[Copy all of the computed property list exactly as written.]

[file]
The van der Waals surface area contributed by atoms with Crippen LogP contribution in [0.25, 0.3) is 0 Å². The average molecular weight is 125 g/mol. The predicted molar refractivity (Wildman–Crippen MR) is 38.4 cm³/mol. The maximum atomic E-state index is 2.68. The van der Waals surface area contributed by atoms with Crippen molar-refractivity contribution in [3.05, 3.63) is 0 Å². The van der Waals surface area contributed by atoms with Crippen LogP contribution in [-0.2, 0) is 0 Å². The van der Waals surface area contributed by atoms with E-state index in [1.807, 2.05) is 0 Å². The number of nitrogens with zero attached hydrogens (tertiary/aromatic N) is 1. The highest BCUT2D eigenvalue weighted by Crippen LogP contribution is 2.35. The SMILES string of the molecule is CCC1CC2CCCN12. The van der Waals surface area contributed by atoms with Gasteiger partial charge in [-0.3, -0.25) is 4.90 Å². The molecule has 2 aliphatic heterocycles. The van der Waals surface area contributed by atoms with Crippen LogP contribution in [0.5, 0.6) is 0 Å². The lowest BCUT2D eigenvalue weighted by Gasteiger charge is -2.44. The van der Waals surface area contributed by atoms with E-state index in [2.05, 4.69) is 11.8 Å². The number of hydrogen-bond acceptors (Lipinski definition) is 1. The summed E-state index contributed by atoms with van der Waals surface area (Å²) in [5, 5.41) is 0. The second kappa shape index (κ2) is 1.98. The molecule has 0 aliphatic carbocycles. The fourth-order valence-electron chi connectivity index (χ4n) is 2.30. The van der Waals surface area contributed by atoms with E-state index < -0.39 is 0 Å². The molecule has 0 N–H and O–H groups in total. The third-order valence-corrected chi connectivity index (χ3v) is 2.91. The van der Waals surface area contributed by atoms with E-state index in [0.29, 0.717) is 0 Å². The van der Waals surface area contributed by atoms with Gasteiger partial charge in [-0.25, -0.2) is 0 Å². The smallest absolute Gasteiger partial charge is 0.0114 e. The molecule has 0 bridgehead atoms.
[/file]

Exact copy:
The van der Waals surface area contributed by atoms with Crippen LogP contribution in [0.25, 0.3) is 0 Å². The average molecular weight is 125 g/mol. The predicted molar refractivity (Wildman–Crippen MR) is 38.4 cm³/mol. The maximum atomic E-state index is 2.68. The van der Waals surface area contributed by atoms with Crippen molar-refractivity contribution in [3.05, 3.63) is 0 Å². The van der Waals surface area contributed by atoms with Crippen LogP contribution in [-0.2, 0) is 0 Å². The van der Waals surface area contributed by atoms with E-state index in [1.807, 2.05) is 0 Å². The number of nitrogens with zero attached hydrogens (tertiary/aromatic N) is 1. The highest BCUT2D eigenvalue weighted by Crippen LogP contribution is 2.35. The SMILES string of the molecule is CCC1CC2CCCN12. The van der Waals surface area contributed by atoms with Gasteiger partial charge in [-0.3, -0.25) is 4.90 Å². The molecule has 2 aliphatic heterocycles. The van der Waals surface area contributed by atoms with Crippen LogP contribution in [0.5, 0.6) is 0 Å². The lowest BCUT2D eigenvalue weighted by Gasteiger charge is -2.44. The van der Waals surface area contributed by atoms with E-state index in [2.05, 4.69) is 11.8 Å². The number of hydrogen-bond acceptors (Lipinski definition) is 1. The summed E-state index contributed by atoms with van der Waals surface area (Å²) in [5, 5.41) is 0. The second kappa shape index (κ2) is 1.98. The molecule has 0 aliphatic carbocycles. The fourth-order valence-electron chi connectivity index (χ4n) is 2.30. The van der Waals surface area contributed by atoms with E-state index < -0.39 is 0 Å². The molecule has 0 N–H and O–H groups in total. The third-order valence-corrected chi connectivity index (χ3v) is 2.91. The van der Waals surface area contributed by atoms with E-state index in [0.29, 0.717) is 0 Å². The van der Waals surface area contributed by atoms with Gasteiger partial charge in [-0.25, -0.2) is 0 Å². The smallest absolute Gasteiger partial charge is 0.0114 e. The molecule has 0 bridgehead atoms.